GP locums are a valuable, yet often overlooked, part of the GP workforce. A recent survey by GP magazine found that a third of practices have at least one GP vacancy, and many have been unable to fill these posts for more than a year. This suggests demand for good GP locums is high.
However, the same poll, of over 700 GPs and practice managers, found that 11% had an unfilled locum vacancy at their practice. So how can you attract and build relationships with locums so they can help you through times of need?
Remember that locums are GPs
The starting point to success in all your dealings with GP locums is remembering that they are GPs, who have been trained to the same standard, have to undergo the same appraisal process and have the same professional expenses as practice-based GPs.
They will have the privilege and the responsibility of caring for patients in your practice and no patient or staff member should be given the impression that this is somehow a lesser service than seeing a practice-based GP.
Carefully agree terms and conditions - and stick to them
There is huge variability in how different practices and locums work, and having well thought-out standard terms and conditions will help everything run smoothly on the day, to everyone’s advantage. The NASGP produces an excellent locum booking form, based on their Code of Good Practice, to help practices do this.
Realise that finish times are critical for GP locums
Part of sticking to agreed terms is recognising the importance of finishing on time for locums. While all GPs like to finish on time, if you’re a locum travelling to another work commitment it is highly damaging to arrive late. Practices that have a reputation of not sticking to agreements, causing locums to overrun, are therefore unpopular with locums.
Negotiate fair fees which reflect the value of GPs
GP locums use their income to fund their professional fees, CPD, appraisal, annual leave, sick leave, study time and business costs to enable them to look after your patients to at least a standard equal to what you would expect from your patients’ regular GP.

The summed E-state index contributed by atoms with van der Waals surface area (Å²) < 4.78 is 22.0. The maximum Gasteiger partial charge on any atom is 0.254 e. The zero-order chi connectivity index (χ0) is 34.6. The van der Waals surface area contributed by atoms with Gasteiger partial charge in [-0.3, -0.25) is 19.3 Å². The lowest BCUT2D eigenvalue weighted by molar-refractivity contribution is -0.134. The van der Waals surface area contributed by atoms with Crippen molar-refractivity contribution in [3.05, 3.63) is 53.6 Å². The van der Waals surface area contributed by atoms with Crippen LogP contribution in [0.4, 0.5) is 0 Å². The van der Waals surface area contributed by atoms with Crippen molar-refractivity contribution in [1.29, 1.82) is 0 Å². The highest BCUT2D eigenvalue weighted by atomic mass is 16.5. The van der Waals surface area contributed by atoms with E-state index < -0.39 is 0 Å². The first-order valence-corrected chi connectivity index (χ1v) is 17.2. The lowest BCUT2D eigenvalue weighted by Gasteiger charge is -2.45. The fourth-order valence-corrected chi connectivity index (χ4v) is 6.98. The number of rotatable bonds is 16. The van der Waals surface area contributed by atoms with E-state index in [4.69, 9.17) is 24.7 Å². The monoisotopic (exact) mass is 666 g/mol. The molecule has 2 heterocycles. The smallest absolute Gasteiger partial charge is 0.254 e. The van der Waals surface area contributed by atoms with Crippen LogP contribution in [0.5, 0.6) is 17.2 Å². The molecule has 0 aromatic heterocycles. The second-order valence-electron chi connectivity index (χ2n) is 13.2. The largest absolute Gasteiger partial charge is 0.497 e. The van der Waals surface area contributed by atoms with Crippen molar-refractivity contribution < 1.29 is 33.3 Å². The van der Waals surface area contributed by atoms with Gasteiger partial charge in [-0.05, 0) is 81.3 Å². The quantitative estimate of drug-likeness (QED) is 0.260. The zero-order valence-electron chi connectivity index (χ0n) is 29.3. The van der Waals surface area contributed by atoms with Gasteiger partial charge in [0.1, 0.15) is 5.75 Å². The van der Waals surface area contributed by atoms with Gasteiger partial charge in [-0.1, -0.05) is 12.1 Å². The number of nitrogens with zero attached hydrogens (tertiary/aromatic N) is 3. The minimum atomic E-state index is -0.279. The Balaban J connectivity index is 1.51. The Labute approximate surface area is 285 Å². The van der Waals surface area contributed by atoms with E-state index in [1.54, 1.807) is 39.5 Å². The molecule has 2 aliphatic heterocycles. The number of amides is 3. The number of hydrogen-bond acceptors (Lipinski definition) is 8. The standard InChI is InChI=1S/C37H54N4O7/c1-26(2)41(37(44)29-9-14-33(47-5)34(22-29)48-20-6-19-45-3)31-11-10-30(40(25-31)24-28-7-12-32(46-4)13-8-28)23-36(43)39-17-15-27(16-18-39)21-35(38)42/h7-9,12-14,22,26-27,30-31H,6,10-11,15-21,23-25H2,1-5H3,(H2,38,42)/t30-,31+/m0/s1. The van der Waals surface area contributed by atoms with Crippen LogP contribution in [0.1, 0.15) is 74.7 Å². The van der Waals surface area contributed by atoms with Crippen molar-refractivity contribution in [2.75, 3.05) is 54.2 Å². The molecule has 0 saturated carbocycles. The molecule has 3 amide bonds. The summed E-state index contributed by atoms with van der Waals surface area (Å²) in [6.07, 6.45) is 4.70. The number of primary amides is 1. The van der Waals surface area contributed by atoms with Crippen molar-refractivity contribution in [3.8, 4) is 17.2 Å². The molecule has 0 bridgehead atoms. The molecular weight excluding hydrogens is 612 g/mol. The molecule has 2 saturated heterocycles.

In times of falling practice income, it is tempting to drive a ‘hard bargain’ with locum fees. And of course, the funding available to primary care affects us all and that does come into fee negotiations. But it must be realised that aggressively devaluing fellow professionals by undermining their pay, risks in turn devaluing the whole profession.
Recognise the right of all GPs to an NHS pension
Since the dissolution of PCTs, practices have become the conduits for handing on money earmarked for locum pensions.
It is not right to see the statutory requirement to hand on the 14% employers contribution as locums ‘just raising their fees’ and, as some reports suggest, seeking to avoid paying the pension contribution by insisting locums lower their rates. It is in the interests of all involved in primary care to behave with respect towards the pay and pension rights of our colleagues.
A friendly welcome and a cup of tea
On arriving at a new practice, if a locum is met with a smile and a member of practice staff who knows their name, they feel a wave of relief. If it is followed by a brief introduction to key practice staff on duty, a tour of the building and then being shown to their room, then they are in locum heaven.
These social niceties are more than just professional courtesies. They are markers that the practice understands the value of the job that locums do - seeing NHS patients. They show that the practice recognises that although locums are professionals with medical knowledge they are alien to the practice and its systems and need support to work effectively - and to find the loo.
Enable your GP locum to work effectively
Think about what this GP is going to need to operate efficiently in your practice. All GPs need constant access to practice-specific, up-to-date information and equipment to help us with our assessments, along with knowledge about how to refer and arrange further treatment.
Some brief preparation - including stocking the consulting room, having the computer system log in ready and providing a practice pack - can make all the difference between a dysfunctional locum session and an efficient session. This will ensure you have happy patients and a locum who will want to keep working with you in times of need.
The NASGP has useful resources, including a pre-arrival checklist, visit checklist and forthcoming practice pack.
The following articles on Medeconomics cover the issues in this article in more detail:
- Sourcing a suitable GP locum
- Agreeing terms and conditions with GP locums
- Preparing for a new locum GP
- Equipping a GP locum to do their job safely and effectively
- Making the most of your GP locum
- Preparing GP locums to make effective home visits
Dr Sara Chambers is a sessional GP in West Sussex, appraisal lead partner for Pallant Medical Chambers and the quality lead for the National Association of Sessional GPs.